• 2. Bringing along the topographical maps or Google Earth images, we visited food system actors (listed in Table 1), identified by means of snowball sampling, and sought to identify their role in the system and the value chains they participated in by asking them about the main actors, activities, and places involved in the purchase and sale of products and inputs. We also visited the key locations of food system activities (eg, farms, mills, shops, restaurants, and homes) to better understand the geographical scope of the food systems; the related flows of goods, information, and services and the political context influencing these activities; and the type and scope of the system’s natural resource base. To ensure traceability for subsequent documentation, we marked the locations visited and the routes that the food traveled on the small maps. We took 3 days for each field visit to a study area.

  • 3. After the field visits, we organized a systematization workshop of 1 to 2 days in each study area with interested stakeholders, during which we created a large map of each food system. In 3 groups—1 for each food system—researchers and stakeholders jointly systematized the information gathered during the field visits. By placing markers, images, and drawings on the larger map or image generated in step 1, each group created a visualization of its respective food system. Each group also drafted a text explaining the map features and providing background information. The maps were then presented and discussed in a plenary session.

  • 4. After the mapping experience in Kenya, we decided to add a new element in Bolivia: power/interest matrices, which characterize the main actors in each food system based on their level of power (eg, access to resources, knowledge, and influence) and their interest in increasing the food system’s sustainability (Reed et al 2009). We collected actors’ names on small cards, which we then positioned on a large sheet of paper, with a y-axis showing power and an x-axis showing interest in increasing the food system’s sustainability. Each actor’s placement was discussed in the group, which produced an explanatory text to accompany the matrix.

TABLE 1

Food system actors that actively participated in or were visited during food system mapping.

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The boundaries of a food system vary from topic to topic. Research on the political subsystem analyzes national policies and looks for global links. For example, Kenyan policies influencing the country’s food systems are shaped by norms set in the European Union’s Common Agricultural Policy. National and international policies in turn shape policies at the subnational level, such as the county level in Kenya. Subnational policies often focus on improving small- to medium-scale farmers’ access to the information and services subsystem, in terms of capital and retail markets and productive infrastructure, which is either self-financed or financed via alliances with nongovernmental organizations or private businesses.

Results and discussion

Overall mapping results

Mapping enabled us to visualize how different habitats within a larger region are connected to different strategies and different food systems. In Kenya, it showed how the flower and horticultural farms around Mount Kenya compete with other actors in national and local food systems (eg, large-scale cereal farms and cattle ranches and smallholder farmers) for the fertile land and water that the mountain provides. In Bolivia, it showed the close interconnection between the highlands and the lowlands. The diverse habitats and an elevation range of about 1200 m enable production of various foods, which are traded and consumed along the highland–lowland continuum. The area has high agrobiodiversity—from Andean root crops to tropical fruits—and a diversity of traditional dishes and nutritional knowledge, which are linked to the habitats and cultures influenced by the migration history.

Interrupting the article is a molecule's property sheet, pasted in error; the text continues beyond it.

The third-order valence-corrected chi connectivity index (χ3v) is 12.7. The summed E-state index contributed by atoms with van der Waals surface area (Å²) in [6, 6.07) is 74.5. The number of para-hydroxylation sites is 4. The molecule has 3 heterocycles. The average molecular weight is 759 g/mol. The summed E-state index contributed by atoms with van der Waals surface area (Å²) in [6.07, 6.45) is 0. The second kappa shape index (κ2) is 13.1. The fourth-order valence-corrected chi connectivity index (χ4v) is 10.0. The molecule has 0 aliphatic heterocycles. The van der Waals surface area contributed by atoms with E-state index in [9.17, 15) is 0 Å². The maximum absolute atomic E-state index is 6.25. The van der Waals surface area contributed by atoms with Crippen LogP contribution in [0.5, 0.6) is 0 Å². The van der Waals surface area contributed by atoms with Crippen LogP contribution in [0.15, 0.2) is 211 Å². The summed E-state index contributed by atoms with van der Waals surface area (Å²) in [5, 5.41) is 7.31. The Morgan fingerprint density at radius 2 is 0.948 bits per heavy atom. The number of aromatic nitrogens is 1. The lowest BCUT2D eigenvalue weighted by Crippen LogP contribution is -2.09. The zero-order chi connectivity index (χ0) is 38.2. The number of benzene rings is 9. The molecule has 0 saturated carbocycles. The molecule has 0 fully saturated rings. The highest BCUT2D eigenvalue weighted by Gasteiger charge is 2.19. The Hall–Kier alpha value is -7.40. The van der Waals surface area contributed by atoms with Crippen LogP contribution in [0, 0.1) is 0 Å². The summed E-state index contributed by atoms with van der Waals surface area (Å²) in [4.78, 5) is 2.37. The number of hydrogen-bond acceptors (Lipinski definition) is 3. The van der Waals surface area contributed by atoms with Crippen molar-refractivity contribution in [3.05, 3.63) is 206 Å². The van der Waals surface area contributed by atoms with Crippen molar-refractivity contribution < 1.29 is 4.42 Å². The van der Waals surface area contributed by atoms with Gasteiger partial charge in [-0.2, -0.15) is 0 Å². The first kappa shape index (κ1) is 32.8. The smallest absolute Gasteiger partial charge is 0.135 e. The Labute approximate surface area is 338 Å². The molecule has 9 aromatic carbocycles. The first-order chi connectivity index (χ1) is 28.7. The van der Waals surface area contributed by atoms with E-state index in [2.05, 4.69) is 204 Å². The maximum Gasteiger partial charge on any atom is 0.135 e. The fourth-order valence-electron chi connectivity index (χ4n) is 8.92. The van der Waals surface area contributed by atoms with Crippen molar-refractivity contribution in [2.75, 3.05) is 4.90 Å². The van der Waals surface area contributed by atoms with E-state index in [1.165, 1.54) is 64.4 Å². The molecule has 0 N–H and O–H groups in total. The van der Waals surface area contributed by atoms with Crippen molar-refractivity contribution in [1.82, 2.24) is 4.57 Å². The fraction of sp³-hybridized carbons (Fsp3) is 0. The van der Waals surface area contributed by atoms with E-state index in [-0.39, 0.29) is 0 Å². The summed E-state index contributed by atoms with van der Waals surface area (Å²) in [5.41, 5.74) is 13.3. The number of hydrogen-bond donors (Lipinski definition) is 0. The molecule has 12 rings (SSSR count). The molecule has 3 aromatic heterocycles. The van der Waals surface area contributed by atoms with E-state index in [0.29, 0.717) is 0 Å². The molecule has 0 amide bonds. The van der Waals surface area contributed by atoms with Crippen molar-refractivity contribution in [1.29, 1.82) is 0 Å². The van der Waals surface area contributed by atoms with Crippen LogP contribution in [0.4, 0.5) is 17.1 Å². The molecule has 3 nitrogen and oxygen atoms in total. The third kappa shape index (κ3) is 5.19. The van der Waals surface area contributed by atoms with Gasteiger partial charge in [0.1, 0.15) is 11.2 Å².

Making such interrelations visible is important for supporting different groups of actors with differing bargaining power in developing strategies to access and sustainably use limited and often dwindling natural resources while using the diversity of socioecological systems that the pronounced topographical and climatic differences offer.

Map of an agroindustrial food system in Kenya

The agroindustrial food system selected for study in Kenya (Figure 2) is built around a global value chain that links production sites in Laikipia and Meru Counties with distant consumer markets in Europe. Its operational subsystem contains the following elements: most vegetables and herbs for European markets are produced on horticultural farms like the one we visited in Nanyuki (Figure 3), which have about 10% permanent and 90% casual employees. Up to 80% of the casual workers are women; they are employed on short-term contracts and earn a minimum daily wage of 240 Kenyan shillings (US$ 2.35). Contract farmers, also known as outgrowers, likewise produce vegetables for export. Contracts are usually made with farmer groups or individual farmers who have at least 10 ha of land, but some companies also work with farming families that have less than 2.5 ha.

FIGURE 2

Map of an agroindustrial food system: input-intensive horticulture in the Mount Kenya region, drawn in October 2015. Mount Kenya (lower right) is shown as the center of the natural resource base. (Map created by the researchers and stakeholders)